Parallels between autistic and deaf culture

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sidetrack
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09 Sep 2016, 6:43 pm

No need for the experts and theorists, scientists, hard and soft to be called in..we are all 'experts' of 'our own experiences'..

I am well aware of how autism affects everyone differently but with words like mirror neurons..occupational therapy..motor skills..body language swirling through my head, there is something which is on my mind:*non-verbal communication*.

It's probably one of the most frequent indications of 'being on the spectrum' wherever and in my opinion the/one reason why 'idiosyncrasies' emerge in autistics is b/c of how for every person there will different ways in which a person's mind 'adapts' and compensate for whatever 'quasi-neuropsychological' function mirror neurons apparently do.

For example I'm probably saying this b/c (i) my bilingualism (Spanish and English) give me a particular fixation on language and (ii) I'll admit to not having had too good a day and having pondered about how someone told me recently "..when do we stop to [hear or follow (?)] our own voice?"..

I find that non-verbal communication is significant b/c it's absence in persons 'on the spectrum' has wide ranging implications and a hypothetical quasi-neurological basis from what I understand. Life goes on with it too much;however from what I speculate in *deaf culture* it is vital, not the least b/c along with signing, facial expressions often accommodate expression in deaf culture.

This is something which autistic culture apparently lacks;...part of me wonders and would like to dare say that perhaps deaf culture is a 'polar opposite' to autistic culture in that respect..I don't mean to offend anyone, if it seems like I underscored and/or made their experience seem less valid.

In my opinion, it would be a very interesting intellectual exercise to do an extensive cross-analysis/research venture into exploring the parallels and dissimilarities of non-verbal communication in autistic and deaf culture. Alas, such things are outside of my control not the least b/c it's not like I have an advanced degree.

Been having a stressful first returning week to community college..first in what is the finishing year of ~+15 years of school.

I don't have to be uptight b/c of that. I will get better at it. No need to 'cave in' to memories of harassment past.



C2V
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10 Sep 2016, 12:35 am

I'm very interested in deaf culture, because I'm interested in sign language being partially nonverbal. I can speak, but it is very difficult and takes a concentrated, deliberate effort on my part. And often doesn't work very well.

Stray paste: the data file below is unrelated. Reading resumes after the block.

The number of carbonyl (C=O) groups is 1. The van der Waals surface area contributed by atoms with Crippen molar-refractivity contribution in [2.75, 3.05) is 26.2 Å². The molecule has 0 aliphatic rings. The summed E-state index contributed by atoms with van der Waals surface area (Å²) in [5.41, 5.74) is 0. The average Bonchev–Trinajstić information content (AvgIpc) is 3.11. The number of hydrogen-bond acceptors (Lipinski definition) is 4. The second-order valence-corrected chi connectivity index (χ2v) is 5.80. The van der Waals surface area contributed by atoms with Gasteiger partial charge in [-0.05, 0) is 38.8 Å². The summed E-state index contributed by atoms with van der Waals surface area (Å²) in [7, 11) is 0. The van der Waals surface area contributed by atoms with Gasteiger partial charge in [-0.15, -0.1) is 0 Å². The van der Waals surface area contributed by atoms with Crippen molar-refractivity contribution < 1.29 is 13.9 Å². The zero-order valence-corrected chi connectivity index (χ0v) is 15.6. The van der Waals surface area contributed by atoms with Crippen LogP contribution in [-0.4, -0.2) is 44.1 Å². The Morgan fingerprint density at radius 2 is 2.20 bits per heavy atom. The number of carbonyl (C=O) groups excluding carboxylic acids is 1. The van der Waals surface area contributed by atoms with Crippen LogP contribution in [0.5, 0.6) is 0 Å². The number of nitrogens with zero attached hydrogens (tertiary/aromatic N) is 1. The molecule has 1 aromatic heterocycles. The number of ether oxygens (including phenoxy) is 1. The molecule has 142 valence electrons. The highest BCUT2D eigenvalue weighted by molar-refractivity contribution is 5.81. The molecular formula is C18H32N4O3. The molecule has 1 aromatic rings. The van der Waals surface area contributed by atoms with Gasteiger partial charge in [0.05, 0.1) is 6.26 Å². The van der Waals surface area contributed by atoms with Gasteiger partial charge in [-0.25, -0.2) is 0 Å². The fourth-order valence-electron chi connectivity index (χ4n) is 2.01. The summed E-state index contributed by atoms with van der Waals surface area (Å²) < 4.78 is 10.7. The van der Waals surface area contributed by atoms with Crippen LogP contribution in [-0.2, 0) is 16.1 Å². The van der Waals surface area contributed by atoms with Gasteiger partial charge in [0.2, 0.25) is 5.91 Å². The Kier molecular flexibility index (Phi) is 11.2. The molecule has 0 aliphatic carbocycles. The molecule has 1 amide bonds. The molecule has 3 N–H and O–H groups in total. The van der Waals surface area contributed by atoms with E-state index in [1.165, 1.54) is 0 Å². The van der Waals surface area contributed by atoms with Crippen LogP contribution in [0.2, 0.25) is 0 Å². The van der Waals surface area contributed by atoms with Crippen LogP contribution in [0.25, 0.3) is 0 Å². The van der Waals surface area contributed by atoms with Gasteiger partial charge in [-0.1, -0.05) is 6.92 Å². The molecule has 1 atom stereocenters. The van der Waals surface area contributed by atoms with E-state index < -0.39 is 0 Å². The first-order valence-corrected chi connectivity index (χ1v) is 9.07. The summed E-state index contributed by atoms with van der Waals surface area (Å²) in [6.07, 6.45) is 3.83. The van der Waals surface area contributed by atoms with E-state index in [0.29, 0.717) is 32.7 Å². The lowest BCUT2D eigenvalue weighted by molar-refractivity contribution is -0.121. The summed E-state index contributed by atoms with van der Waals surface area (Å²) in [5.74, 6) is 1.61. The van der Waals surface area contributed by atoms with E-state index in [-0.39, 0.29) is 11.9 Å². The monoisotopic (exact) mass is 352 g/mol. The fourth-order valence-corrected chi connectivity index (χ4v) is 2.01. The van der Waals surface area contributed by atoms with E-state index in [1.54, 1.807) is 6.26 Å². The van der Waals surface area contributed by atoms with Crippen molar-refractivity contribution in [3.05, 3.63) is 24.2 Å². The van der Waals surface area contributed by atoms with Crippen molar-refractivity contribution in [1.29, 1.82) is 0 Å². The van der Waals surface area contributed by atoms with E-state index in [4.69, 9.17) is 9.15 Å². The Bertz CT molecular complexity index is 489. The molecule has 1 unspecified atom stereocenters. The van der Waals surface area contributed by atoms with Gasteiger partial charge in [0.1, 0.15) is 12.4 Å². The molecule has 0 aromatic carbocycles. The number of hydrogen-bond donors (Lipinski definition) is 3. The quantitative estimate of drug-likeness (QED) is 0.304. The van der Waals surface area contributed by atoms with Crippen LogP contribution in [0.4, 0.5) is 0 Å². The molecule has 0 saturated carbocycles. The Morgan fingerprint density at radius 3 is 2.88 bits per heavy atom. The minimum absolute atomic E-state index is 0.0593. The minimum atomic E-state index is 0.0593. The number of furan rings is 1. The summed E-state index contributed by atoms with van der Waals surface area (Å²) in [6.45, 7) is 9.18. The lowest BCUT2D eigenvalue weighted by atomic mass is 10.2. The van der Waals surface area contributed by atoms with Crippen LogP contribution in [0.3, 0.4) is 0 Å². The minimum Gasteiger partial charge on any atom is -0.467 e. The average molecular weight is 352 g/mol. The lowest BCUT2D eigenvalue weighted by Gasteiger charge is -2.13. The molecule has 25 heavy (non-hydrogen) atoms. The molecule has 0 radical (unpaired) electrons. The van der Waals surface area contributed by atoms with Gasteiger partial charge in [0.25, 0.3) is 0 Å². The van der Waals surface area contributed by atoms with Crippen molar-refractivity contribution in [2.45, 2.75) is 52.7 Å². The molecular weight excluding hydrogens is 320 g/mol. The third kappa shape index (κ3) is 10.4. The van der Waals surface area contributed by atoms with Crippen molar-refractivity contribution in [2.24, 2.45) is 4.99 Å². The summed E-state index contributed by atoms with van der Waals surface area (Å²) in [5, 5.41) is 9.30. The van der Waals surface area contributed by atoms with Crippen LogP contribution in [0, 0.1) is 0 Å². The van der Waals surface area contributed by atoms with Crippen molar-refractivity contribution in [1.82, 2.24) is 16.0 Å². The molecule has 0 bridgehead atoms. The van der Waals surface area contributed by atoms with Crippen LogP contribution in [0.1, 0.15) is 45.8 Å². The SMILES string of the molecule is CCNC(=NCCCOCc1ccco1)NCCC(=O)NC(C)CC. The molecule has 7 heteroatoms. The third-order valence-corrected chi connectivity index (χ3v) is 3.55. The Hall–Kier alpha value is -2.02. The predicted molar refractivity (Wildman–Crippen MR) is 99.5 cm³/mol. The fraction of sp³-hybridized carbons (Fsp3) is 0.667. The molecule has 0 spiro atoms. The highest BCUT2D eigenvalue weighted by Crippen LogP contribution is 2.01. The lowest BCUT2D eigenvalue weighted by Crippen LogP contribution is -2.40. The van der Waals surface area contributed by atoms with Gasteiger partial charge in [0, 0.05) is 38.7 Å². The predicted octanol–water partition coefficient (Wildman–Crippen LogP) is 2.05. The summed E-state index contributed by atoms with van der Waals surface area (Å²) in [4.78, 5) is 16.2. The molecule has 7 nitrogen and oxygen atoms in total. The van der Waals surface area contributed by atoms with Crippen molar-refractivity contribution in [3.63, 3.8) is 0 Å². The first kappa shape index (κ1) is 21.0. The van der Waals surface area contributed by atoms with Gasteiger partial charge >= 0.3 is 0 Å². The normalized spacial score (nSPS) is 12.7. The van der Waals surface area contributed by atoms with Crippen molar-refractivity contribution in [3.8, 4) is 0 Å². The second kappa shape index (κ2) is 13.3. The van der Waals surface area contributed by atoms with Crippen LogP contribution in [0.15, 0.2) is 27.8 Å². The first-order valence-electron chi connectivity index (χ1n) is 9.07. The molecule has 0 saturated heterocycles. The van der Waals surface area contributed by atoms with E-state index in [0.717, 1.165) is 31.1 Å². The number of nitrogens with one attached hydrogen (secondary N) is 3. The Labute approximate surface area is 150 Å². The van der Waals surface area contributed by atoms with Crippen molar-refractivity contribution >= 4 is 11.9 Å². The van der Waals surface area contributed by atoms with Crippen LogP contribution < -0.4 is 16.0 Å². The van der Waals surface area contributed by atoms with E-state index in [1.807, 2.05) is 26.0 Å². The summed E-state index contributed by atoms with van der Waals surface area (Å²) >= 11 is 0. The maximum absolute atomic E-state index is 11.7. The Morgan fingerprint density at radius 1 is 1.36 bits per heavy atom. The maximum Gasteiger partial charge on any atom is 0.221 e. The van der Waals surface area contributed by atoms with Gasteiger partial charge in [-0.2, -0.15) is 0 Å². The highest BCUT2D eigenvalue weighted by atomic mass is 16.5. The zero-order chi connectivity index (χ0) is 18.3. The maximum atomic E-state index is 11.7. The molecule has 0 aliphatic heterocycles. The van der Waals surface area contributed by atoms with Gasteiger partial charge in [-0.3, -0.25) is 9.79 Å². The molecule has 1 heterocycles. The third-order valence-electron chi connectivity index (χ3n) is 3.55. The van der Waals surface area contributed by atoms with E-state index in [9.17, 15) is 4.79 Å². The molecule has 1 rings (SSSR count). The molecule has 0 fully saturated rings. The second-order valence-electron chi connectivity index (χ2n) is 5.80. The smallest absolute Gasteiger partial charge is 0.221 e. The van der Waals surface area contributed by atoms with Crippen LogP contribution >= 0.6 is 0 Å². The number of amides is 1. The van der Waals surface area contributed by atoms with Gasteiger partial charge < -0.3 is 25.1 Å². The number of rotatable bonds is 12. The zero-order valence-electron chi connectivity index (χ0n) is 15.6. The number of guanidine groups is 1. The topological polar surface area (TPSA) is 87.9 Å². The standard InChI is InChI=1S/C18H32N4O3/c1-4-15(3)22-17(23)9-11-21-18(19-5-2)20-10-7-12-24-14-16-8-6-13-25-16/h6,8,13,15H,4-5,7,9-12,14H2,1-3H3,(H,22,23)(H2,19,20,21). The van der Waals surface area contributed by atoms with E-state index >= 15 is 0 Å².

Interestingly, I crudely signed for a week once because I couldn't speak due to laryngitis. And I actually found it easier to use facial expression when using sign than I do when speaking.
Possibly because signing is easier than speaking, so less of my brain was occupied with it and I had some space to dedicate to my facial expression? It's interesting. I'd definitely love to get into a formal course for sing, but they're not running at the moment.
Incidentally possibly because I have so much difficulty with speaking, I'm also interested in languages and would love to go polyglot. You're lucky being bilingual !


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sidetrack
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10 Sep 2016, 7:06 am

C2V wrote:
I'm very interested in deaf culture, because I'm interested in sign language being partially nonverbal. I can speak, but it is very difficult and takes a concentrated, deliberate effort on my part. And often doesn't work very well.
Interestingly, I crudely signed for a week once because I couldn't speak due to laryngitis. And I actually found it easier to use facial expression when using sign than I do when speaking.
Possibly because signing is easier than speaking, so less of my brain was occupied with it and I had some space to dedicate to my facial expression? It's interesting. I'd definitely love to get into a formal course for sing, but they're not running at the moment.
Incidentally possibly because I have so much difficulty with speaking, I'm also interested in languages and would love to go polyglot. You're lucky being bilingual !


Gratitude.



sidetrack
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10 Sep 2016, 7:37 am

Something,something..'mind's eye'..dfferences between an 'inner voice' and it's significance in autistic and deaf culture